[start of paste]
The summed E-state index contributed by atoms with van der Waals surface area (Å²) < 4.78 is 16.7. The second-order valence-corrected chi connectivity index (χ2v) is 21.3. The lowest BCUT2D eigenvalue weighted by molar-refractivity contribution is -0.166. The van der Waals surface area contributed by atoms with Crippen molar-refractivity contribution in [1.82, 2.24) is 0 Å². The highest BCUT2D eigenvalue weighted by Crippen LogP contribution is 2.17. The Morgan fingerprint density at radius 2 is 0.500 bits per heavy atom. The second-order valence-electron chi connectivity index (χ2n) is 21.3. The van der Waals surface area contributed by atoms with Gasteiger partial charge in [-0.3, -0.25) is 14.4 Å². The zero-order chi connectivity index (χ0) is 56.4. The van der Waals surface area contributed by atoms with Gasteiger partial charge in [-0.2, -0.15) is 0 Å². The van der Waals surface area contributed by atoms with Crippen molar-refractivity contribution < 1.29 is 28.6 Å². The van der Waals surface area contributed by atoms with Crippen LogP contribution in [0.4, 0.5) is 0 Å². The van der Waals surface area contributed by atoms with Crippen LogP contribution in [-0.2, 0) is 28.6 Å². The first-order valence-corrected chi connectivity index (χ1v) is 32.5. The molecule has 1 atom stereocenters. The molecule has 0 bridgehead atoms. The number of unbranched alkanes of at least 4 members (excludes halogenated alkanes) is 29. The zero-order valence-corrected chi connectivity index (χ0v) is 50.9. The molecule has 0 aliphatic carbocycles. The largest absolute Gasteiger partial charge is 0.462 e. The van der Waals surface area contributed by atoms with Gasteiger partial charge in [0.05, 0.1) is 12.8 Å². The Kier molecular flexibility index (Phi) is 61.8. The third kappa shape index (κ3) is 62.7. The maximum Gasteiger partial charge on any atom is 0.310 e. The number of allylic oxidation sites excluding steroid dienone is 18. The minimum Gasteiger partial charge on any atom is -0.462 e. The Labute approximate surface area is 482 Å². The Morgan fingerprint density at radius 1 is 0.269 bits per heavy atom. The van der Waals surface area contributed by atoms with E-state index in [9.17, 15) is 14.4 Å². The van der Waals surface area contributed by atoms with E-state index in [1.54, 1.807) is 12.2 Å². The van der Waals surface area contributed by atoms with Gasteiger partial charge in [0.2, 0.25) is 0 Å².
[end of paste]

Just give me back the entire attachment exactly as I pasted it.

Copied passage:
The summed E-state index contributed by atoms with van der Waals surface area (Å²) < 4.78 is 16.7. The second-order valence-corrected chi connectivity index (χ2v) is 21.3. The lowest BCUT2D eigenvalue weighted by molar-refractivity contribution is -0.166. The van der Waals surface area contributed by atoms with Crippen molar-refractivity contribution in [1.82, 2.24) is 0 Å². The highest BCUT2D eigenvalue weighted by Crippen LogP contribution is 2.17. The Morgan fingerprint density at radius 2 is 0.500 bits per heavy atom. The second-order valence-electron chi connectivity index (χ2n) is 21.3. The van der Waals surface area contributed by atoms with Gasteiger partial charge in [-0.3, -0.25) is 14.4 Å². The zero-order chi connectivity index (χ0) is 56.4. The van der Waals surface area contributed by atoms with Gasteiger partial charge in [-0.2, -0.15) is 0 Å². The van der Waals surface area contributed by atoms with Crippen molar-refractivity contribution < 1.29 is 28.6 Å². The van der Waals surface area contributed by atoms with Crippen LogP contribution in [0.4, 0.5) is 0 Å². The van der Waals surface area contributed by atoms with Crippen LogP contribution in [-0.2, 0) is 28.6 Å². The first-order valence-corrected chi connectivity index (χ1v) is 32.5. The molecule has 1 atom stereocenters. The molecule has 0 bridgehead atoms. The number of unbranched alkanes of at least 4 members (excludes halogenated alkanes) is 29. The zero-order valence-corrected chi connectivity index (χ0v) is 50.9. The molecule has 0 aliphatic carbocycles. The largest absolute Gasteiger partial charge is 0.462 e. The van der Waals surface area contributed by atoms with Gasteiger partial charge in [0.05, 0.1) is 12.8 Å². The Kier molecular flexibility index (Phi) is 61.8. The third kappa shape index (κ3) is 62.7. The maximum Gasteiger partial charge on any atom is 0.310 e. The number of allylic oxidation sites excluding steroid dienone is 18. The minimum Gasteiger partial charge on any atom is -0.462 e. The Labute approximate surface area is 482 Å². The Morgan fingerprint density at radius 1 is 0.269 bits per heavy atom. The van der Waals surface area contributed by atoms with E-state index in [9.17, 15) is 14.4 Å². The van der Waals surface area contributed by atoms with E-state index in [1.54, 1.807) is 12.2 Å². The van der Waals surface area contributed by atoms with Gasteiger partial charge in [0.2, 0.25) is 0 Å².